Air-conditioning is causing an architecture crisis, says Cambridge professor

Professor Alan Short (above) led a team to design the School of Slavonic and East European Studies (left), which is part of University College London and uses exhaust stacks to move air into and through the building.
Professor Alan Short led a team to design the School of Slavonic and East European Studies (above), which is part of University College London and uses exhaust stacks to move air into and through the building.PHOTO: COURTESY OF ALAN SHORT/ PETER COOK
Professor Alan Short (above) led a team to design the School of Slavonic and East European Studies (left), which is part of University College London and uses exhaust stacks to move air into and through the building.
Professor Alan Short (above) led a team to design the School of Slavonic and East European Studies, which is part of University College London and uses exhaust stacks to move air into and through the building.PHOTO: COURTESY OF ALAN SHORT/ PETER COOK

It is possible for modern buildings to do without air-conditioning, says architecture professor Alan Short

With Singapore being an air-conditioned nation, it is common for people to run into a mall or building for a respite from the sweltering heat outside.

So it would be hard-pressed to find a building in Singapore that does not have air-conditioning. And the same can be said for most modern, international cities.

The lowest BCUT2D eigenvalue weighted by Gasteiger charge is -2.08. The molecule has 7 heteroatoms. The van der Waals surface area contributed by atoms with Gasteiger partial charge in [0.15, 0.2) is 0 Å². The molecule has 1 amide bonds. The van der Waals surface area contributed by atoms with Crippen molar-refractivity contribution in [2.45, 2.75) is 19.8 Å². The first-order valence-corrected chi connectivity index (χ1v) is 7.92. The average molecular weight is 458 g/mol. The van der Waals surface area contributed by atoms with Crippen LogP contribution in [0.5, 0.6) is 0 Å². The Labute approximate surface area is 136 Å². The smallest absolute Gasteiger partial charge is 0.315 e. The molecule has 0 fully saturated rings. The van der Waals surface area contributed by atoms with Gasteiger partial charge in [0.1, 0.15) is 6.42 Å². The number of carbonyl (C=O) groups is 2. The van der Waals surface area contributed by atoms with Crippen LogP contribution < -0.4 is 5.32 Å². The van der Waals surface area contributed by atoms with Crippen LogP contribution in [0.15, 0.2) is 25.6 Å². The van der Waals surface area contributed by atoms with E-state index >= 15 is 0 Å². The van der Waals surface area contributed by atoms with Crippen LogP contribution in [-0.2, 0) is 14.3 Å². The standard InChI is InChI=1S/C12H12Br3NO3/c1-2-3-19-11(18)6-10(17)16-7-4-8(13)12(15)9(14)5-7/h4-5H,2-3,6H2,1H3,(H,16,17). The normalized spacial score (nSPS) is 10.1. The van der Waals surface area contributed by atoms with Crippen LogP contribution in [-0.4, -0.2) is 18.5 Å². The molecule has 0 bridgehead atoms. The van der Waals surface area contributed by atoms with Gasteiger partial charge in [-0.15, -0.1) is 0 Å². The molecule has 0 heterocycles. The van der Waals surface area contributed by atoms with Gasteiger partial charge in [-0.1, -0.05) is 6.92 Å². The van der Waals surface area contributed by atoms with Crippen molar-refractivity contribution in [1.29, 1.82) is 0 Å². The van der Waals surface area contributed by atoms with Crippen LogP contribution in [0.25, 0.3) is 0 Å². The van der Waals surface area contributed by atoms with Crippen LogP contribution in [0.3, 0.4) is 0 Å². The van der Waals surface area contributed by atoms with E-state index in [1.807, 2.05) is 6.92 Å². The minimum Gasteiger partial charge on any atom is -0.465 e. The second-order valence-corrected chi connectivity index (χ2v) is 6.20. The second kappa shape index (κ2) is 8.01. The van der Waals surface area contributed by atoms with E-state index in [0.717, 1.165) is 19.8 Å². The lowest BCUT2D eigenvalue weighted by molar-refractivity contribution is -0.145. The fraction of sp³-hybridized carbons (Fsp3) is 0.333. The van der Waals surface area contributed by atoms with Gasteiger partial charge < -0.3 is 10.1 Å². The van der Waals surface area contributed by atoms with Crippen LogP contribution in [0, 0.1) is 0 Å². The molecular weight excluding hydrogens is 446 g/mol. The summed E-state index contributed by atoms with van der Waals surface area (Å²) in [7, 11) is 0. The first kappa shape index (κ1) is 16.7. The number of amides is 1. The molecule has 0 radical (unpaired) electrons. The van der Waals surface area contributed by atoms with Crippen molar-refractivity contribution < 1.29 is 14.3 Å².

Indeed, the advent of the air- conditioner - the first modern air-conditioning system was invented in 1902 by New York engineer Willis Carrier - has given rise to large complexes and soaring skyscrapers, wrapped in glass and steel with glazed facades, creating an artificially cooled climate indoors.

But the heavy use of air-conditioning in buildings has fuelled today's energy and environmental crisis.

And that is not cool with University of Cambridge's professor of architecture Alan Short, who believes an overhaul of the architecture industry is necessary to avoid a full-blown environmental crisis. He also hopes architects can draw on lessons from old features in naturally ventilated buildings constructed in the 19th and early 20th centuries.

His views are captured in his book, The Recovery Of Natural Environments In Architecture: Air, Comfort And Climate - the culmination of 30 years of research and award-winning green building design by him and his colleagues at Cambridge.

Modern buildings cannot survive unless architects hardwire them to an air-conditioner. It's much like a life-support machine for the building.

PROFESSOR ALAN SHORT on how air-conditioning has become prevalent today

Speaking to The Straits Times over the telephone from the university, Prof Short, 62, does not mince his words when he talks about the current "crisis" of architecture.

"This design fetish for being inside glass, steel and air-conditioned skyscrapers has infected the corporate world internationally," he says.

"Modern buildings cannot survive unless architects hardwire them to an air-conditioner. It's much like a life-support machine for the building."